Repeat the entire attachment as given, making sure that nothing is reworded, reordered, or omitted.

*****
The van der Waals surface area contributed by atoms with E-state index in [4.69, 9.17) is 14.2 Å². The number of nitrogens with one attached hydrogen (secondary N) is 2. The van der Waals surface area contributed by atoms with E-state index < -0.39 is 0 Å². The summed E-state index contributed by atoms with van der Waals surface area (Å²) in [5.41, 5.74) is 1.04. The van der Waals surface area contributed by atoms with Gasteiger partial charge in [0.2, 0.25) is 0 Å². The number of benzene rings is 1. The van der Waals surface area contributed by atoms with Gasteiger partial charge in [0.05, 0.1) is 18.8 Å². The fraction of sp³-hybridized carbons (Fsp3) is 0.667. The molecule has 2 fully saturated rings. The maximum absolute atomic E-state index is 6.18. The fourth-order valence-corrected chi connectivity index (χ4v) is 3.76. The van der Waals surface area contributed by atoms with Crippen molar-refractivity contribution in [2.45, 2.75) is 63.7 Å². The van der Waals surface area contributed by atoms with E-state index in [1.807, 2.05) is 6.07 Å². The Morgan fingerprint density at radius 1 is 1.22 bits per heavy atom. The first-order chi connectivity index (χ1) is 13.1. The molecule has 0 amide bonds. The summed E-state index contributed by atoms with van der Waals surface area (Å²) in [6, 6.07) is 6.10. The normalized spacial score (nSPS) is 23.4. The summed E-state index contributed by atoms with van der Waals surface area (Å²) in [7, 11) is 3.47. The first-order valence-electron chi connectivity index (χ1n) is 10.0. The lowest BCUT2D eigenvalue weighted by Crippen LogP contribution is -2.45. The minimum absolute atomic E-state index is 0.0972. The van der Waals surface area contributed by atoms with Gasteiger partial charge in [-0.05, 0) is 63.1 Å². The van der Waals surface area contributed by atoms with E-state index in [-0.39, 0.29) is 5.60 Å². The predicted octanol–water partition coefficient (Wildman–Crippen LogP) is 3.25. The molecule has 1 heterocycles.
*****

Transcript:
The van der Waals surface area contributed by atoms with E-state index in [4.69, 9.17) is 14.2 Å². The number of nitrogens with one attached hydrogen (secondary N) is 2. The van der Waals surface area contributed by atoms with E-state index < -0.39 is 0 Å². The summed E-state index contributed by atoms with van der Waals surface area (Å²) in [5.41, 5.74) is 1.04. The van der Waals surface area contributed by atoms with Gasteiger partial charge in [0.2, 0.25) is 0 Å². The number of benzene rings is 1. The van der Waals surface area contributed by atoms with Gasteiger partial charge in [0.05, 0.1) is 18.8 Å². The fraction of sp³-hybridized carbons (Fsp3) is 0.667. The molecule has 2 fully saturated rings. The maximum absolute atomic E-state index is 6.18. The fourth-order valence-corrected chi connectivity index (χ4v) is 3.76. The van der Waals surface area contributed by atoms with Crippen molar-refractivity contribution in [2.45, 2.75) is 63.7 Å². The van der Waals surface area contributed by atoms with E-state index in [1.807, 2.05) is 6.07 Å². The Morgan fingerprint density at radius 1 is 1.22 bits per heavy atom. The first-order chi connectivity index (χ1) is 13.1. The molecule has 0 amide bonds. The summed E-state index contributed by atoms with van der Waals surface area (Å²) in [6, 6.07) is 6.10. The normalized spacial score (nSPS) is 23.4. The summed E-state index contributed by atoms with van der Waals surface area (Å²) in [7, 11) is 3.47. The first-order valence-electron chi connectivity index (χ1n) is 10.0. The lowest BCUT2D eigenvalue weighted by Crippen LogP contribution is -2.45. The minimum absolute atomic E-state index is 0.0972. The van der Waals surface area contributed by atoms with Gasteiger partial charge in [-0.05, 0) is 63.1 Å². The van der Waals surface area contributed by atoms with E-state index in [-0.39, 0.29) is 5.60 Å². The predicted octanol–water partition coefficient (Wildman–Crippen LogP) is 3.25. The molecule has 1 heterocycles.